A Walker County man who attempted to use another person’s absentee ballot was found guilty and given a 25-year sentence, with a mandatory minimum of 15 years in prison.
District Attorney Chris A. Arnt stated in a Monday statement that he hopes the prosecution and the severe jail term will send a loud and clear message that voter fraud is not acceptable in the Lookout Mountain Judicial Circuit.
William Clifford Chase, 62, was found guilty of first-degree forgery, illegal activities involving election records, illegal acts involving voter’s votes, and repeat voting in the same election on November 16 in Walker County Superior Court.
The jury found Chase guilty after less than an hour of deliberations, according to Arnt. Chase previously had a number of felony offenses, including forgery, fraud, theft of public papers, and officer impersonation.
After the two-day trial, Chief Judge Kristina Graham handed down the verdict.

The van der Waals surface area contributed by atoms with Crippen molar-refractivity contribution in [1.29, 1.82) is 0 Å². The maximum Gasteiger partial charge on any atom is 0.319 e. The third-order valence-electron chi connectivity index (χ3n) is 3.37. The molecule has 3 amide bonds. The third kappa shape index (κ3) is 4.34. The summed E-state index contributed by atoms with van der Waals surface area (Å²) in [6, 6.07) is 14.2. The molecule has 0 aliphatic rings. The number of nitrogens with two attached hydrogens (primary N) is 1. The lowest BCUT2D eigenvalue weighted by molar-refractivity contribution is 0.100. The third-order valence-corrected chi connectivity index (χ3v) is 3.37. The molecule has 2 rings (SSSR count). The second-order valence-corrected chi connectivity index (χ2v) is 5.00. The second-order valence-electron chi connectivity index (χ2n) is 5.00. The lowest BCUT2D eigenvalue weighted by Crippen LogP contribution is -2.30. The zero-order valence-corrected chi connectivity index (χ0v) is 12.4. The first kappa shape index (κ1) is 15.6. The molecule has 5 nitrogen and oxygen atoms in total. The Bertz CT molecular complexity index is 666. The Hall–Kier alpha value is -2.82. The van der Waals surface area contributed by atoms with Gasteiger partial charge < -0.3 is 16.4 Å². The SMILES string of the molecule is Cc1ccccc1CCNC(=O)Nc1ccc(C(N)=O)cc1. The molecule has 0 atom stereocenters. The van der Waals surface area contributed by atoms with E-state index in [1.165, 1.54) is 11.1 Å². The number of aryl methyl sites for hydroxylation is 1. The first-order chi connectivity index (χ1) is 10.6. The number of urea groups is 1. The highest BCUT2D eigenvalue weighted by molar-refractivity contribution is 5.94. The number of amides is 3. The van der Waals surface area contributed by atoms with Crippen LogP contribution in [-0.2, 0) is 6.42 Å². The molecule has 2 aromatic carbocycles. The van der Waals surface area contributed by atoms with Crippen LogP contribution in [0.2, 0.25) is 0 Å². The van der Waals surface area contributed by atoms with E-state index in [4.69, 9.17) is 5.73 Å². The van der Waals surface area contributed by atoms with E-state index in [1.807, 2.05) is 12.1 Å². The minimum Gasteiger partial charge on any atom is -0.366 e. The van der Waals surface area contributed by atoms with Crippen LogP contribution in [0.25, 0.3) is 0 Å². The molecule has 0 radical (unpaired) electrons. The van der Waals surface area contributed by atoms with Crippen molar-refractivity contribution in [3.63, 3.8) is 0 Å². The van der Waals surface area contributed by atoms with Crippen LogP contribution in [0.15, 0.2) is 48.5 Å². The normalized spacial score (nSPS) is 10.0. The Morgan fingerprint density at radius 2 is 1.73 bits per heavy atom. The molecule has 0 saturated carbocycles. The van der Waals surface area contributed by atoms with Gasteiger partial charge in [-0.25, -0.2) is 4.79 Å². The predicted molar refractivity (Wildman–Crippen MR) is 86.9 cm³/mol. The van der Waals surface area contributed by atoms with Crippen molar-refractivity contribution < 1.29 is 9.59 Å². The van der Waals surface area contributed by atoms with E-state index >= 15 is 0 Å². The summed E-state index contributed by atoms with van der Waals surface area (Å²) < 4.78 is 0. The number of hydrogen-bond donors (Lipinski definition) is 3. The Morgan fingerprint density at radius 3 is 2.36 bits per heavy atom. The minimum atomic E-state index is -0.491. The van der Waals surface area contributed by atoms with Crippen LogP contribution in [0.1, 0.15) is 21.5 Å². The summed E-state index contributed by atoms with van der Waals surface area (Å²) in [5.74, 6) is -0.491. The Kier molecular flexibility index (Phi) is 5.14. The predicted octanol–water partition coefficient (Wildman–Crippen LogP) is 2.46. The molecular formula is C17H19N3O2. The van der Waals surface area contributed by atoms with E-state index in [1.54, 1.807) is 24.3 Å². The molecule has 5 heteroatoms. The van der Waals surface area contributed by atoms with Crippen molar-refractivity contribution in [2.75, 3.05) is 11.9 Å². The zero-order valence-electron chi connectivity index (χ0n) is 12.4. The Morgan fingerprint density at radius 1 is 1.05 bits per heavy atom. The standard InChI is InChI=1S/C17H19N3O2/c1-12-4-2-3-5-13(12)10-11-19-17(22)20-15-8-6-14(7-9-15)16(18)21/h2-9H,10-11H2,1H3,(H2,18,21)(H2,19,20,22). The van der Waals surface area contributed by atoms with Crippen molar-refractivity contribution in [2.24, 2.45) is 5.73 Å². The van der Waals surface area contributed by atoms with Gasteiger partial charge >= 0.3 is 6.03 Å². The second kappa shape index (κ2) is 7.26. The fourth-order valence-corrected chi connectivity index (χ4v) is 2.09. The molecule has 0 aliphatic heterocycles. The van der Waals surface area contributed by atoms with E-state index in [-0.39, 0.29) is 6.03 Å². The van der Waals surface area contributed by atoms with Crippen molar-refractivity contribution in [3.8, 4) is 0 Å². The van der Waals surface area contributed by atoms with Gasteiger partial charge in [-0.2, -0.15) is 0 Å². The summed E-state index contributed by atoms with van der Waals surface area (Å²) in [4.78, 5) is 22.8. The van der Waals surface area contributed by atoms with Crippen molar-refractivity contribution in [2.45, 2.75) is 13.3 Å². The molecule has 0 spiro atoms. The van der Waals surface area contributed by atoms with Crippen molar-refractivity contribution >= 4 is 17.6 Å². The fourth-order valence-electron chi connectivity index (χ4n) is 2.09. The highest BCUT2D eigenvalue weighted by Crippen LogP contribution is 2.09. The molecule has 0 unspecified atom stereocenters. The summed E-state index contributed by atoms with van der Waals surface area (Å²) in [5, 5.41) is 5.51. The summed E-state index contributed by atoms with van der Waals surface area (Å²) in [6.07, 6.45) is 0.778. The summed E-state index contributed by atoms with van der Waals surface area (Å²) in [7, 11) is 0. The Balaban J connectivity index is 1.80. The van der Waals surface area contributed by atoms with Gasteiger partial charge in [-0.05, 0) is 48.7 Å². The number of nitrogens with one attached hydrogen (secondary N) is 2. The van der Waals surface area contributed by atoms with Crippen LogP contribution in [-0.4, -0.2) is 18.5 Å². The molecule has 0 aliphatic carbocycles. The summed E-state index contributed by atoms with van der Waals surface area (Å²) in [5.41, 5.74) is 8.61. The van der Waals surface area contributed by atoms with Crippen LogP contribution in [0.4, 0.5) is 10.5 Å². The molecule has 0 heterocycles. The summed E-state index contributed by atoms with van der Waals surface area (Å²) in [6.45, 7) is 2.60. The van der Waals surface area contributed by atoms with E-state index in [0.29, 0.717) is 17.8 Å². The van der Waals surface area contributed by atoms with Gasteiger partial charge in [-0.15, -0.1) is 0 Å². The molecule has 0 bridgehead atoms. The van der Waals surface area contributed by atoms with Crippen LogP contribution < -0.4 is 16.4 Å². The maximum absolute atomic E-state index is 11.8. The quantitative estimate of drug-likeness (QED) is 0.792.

The problem began when an absentee vote for the runoff election in Walker County in January 2021 was inadvertently sent to an outdated address, a PO Box in LaFayette.
She contacted the Walker County Elections Office when she couldn’t get her ballot but did get her husband’s. They found an absentee ballot that appeared to include her signature on the Oath of Elector portion that they had received but had not yet tallied.
When the resident went to the voting office to view the ballot, she realized it wasn’t signed with her signature. A replacement ballot was delivered to her current address in place of the tampered one.
In addition to contacting the Secretary of State’s Office, the elections office secured the suspicious ballot. Paul Cain, the case’s designated investigator, found that Chase was the owner of the post office box where the absentee ballot was delivered.
Chase informed Cain that no one else had access to the vote box because he had already cast his own ballot for the runoff election in January 2021.
When Cain brought the absentee ballot in sealed form to the GBI crime lab for fingerprint examination, a professional discovered a print inside that matched Chase’s.
Assistant district attorney Winston Franklin testified on behalf of the State of Georgia throughout the trial. Arnt lauded his initiatives and the investigation carried out by the office of Secretary of State Raffensperger.